Speed Lump Optical Illusion Designed to Reduce Need for Bumps & Humps

Launched last year and continuing into next year, a pilot program in London is testing the efficacy of a peculiar new traffic calming measure — one that uses tricks of perspective to slow drivers down.

The flat design presents an illusory impediment to oncoming vehicles, causing drivers to anticipate a jolt that never actually materializes. Like the strange ghost roundabout that appeared around the same time in the UK, it is part of a strategy aimed at controlling speeds without the use of jarring interventions like bumps, humps and lumps.

All those “umps” may look like synonyms at a glance, but bumps, humps and lumps are actually all distinct types of traffic calming measures (in addition to undulations and tables). While definitions, details and dimensions vary from place to place, here is an overview:

  • Speed bumps: One long stretch of raised asphalt up to five inches tall and a few feet deep, meant to slow traffic to less than ~10 mph
  • Speed humps: One long stretch of raised asphalt up to three inches tall and often deeper than bumps, meant to slow traffic to ~25 mph
  • Speed lumps: Divided humps with the spacing sized to allow emergency vehicles with a wider wheelbase to pass unimpeded
  • Speed tables: Low like humps, but up to ten feet deep and flat on  top, further easing movement while keeping traffic to ~30 mph or less. These sometimes also serve as raised crosswalks.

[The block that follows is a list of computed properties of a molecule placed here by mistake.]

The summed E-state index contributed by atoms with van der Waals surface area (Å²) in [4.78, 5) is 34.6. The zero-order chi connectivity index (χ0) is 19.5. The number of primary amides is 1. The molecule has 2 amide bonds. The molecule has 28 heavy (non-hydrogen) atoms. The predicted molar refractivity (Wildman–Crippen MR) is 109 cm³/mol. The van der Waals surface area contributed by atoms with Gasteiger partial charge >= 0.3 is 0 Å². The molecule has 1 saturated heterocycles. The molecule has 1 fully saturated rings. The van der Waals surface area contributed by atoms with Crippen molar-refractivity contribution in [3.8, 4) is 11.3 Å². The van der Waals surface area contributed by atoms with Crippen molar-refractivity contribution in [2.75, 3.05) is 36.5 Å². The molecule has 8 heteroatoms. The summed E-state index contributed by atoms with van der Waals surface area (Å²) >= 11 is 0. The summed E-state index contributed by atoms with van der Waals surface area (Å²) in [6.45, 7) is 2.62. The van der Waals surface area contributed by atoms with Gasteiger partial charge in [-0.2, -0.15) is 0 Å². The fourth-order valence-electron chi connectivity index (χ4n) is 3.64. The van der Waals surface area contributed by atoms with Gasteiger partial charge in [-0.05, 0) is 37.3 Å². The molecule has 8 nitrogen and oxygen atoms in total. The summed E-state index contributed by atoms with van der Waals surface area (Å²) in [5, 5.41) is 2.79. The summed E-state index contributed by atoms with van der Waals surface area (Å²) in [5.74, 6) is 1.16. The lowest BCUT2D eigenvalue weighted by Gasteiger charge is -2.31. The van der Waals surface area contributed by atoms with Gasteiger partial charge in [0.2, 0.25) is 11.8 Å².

• Traffic undulations: Variably defined, but in some cases used to denote sequential sets of speed humps along a longer street. In other cases, the term is used to describe humps or tables.

In most cities, what people call “bumps” are really humps or lumps — these are often just lumped together in everyday language. For a neat infographic and short radio story on these types, check out Sacramento Traffic ‘Calming’ Takes Many Forms on Capital Public Radio. Keep in mind, though, that the definitions they use are city-specific.

Speed lumps image by Whatlep (CC BY-SA 2.0)

Speed bumps, while useful, can increase noise in a neighborhood thanks to cars slowing down and speeding up. They can also cause discomfort for drivers and passengers and impede emergency vehicles. Speed humps are a bit smoother, addressing noise and discomfort. Speed lumps help emergency vehicles by creating space between each hump specifically designed to let them pass through the gaps.

Ghost roundabout designed to slow down traffic in the UK, image by Al Storer

While the test program in London could lead to a reduced use of other more tangible traffic-calming measures, it can’t really do away with them — without some real bumps, lumps and humps to jostle speeders, the optical illusion wouldn’t have the desired effect. [Special thanks to fans Raphy Goldberg & Marcus Alvarez for suggesting this story]

  1. Lukas Stoiber

    Anyone else catch this?: “Speed tables: Low like humps, but up to ten feet deep and flat on top” is it really 10 feet or did they mean inches?

    1. 99pi

      Feet. In the list ‘tall’ refers to height and ‘deep’ refers to length, or: distance parallel to the road (while ‘width’ is an unlisted variable as it depends on the width of the lane and parking on the sides). Since the tables example doesn’t explicitly list the height I can see how it would be confusing in isolation.

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